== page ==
New Businesses Should be Aware of the Importance of Keeping Suitable Records to Avoid HMRC Penalties, Says Leading Accountancy Firm

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Tamworth –  13th May, 2013 –  Midlands accountancy firm Adams Moore has urged new businesses and SMEs to implement good practices when it comes to book keeping, to avoid penalties from HMRC which could be imposed if records aren’t adequate. HMRC’s Business Record Checks (BRC) programme is well in force and businesses should be mindful of their record keeping duties.

Whilst there are no set rules on how business records should be kept, HMRC can impose fines for unreadable, inaccurate or incomplete records. In addition, HMRC has been stepping up its efforts to ensure businesses are keeping adequate books, and Tamworth accountants Adams Moore says implementing simple book-keeping practices on a routine basis should be seen as important and not just for tax purposes.

Adams Moore partner Neil Lancaster said: “Good book-keeping within business doesn’t just serve to satisfy the tax man, but is a huge asset in keeping track of business expenditure, evaluating your business profitability on an on-going basis and makes life easier when dealing with your accountant. Giving your accountant thorough records, with plenty of time to go through them, will mean returns are filed in time and won’t incur any late penalties.”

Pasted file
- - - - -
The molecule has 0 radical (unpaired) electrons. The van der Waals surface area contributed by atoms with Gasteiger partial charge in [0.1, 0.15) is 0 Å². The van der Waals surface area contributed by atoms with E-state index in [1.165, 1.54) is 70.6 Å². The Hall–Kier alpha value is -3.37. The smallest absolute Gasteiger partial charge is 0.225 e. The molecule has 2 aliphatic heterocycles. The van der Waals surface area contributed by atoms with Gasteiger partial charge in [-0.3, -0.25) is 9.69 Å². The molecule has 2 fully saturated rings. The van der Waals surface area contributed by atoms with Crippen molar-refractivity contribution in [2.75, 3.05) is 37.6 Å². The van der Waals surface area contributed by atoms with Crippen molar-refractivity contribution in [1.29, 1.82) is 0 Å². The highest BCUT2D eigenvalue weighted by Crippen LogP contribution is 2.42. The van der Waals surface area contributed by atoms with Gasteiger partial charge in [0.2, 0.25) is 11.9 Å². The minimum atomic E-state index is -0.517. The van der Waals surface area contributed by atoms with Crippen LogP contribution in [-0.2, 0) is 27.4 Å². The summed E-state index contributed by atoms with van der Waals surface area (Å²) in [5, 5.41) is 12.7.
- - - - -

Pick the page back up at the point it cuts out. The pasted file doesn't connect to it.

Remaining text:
Businesses are selected at random by HMRC for the BRC and the process involves a variety of steps to measure whether a business is keeping records properly. Those who are deemed to require improvements in their book-keeping will be subject to further checks and a visit from a HMRC officer.

Lancaster added: “Once the habit of keeping good records is formed it’s easy to continue and doesn’t have to involve expensive or complex software. It can be done on paper or electronically. More hassle, time and even expense can be incurred for a business subject to a HMRC  Business Records Check.”

Adams Moore offers clients a variety of regular accounting services, as well as high-level support services such as Board Support for Owner-Managed businesses, which provides a service similar to an in-house finance director, for a fixed fee. The Business Protect service offers a variety of financial checks on customers and suppliers to reduce business risk. Companies looking to switch accountants should be thinking about what level of support they need for their business, and whether their current or new provider can offer these.

Adams Moore offers accountancy and business advice in Birmingham, Tamworth and throughout the whole of the West Midlands. For further information visit www.adamsmoore.com or call 01827 54944.

ENDS

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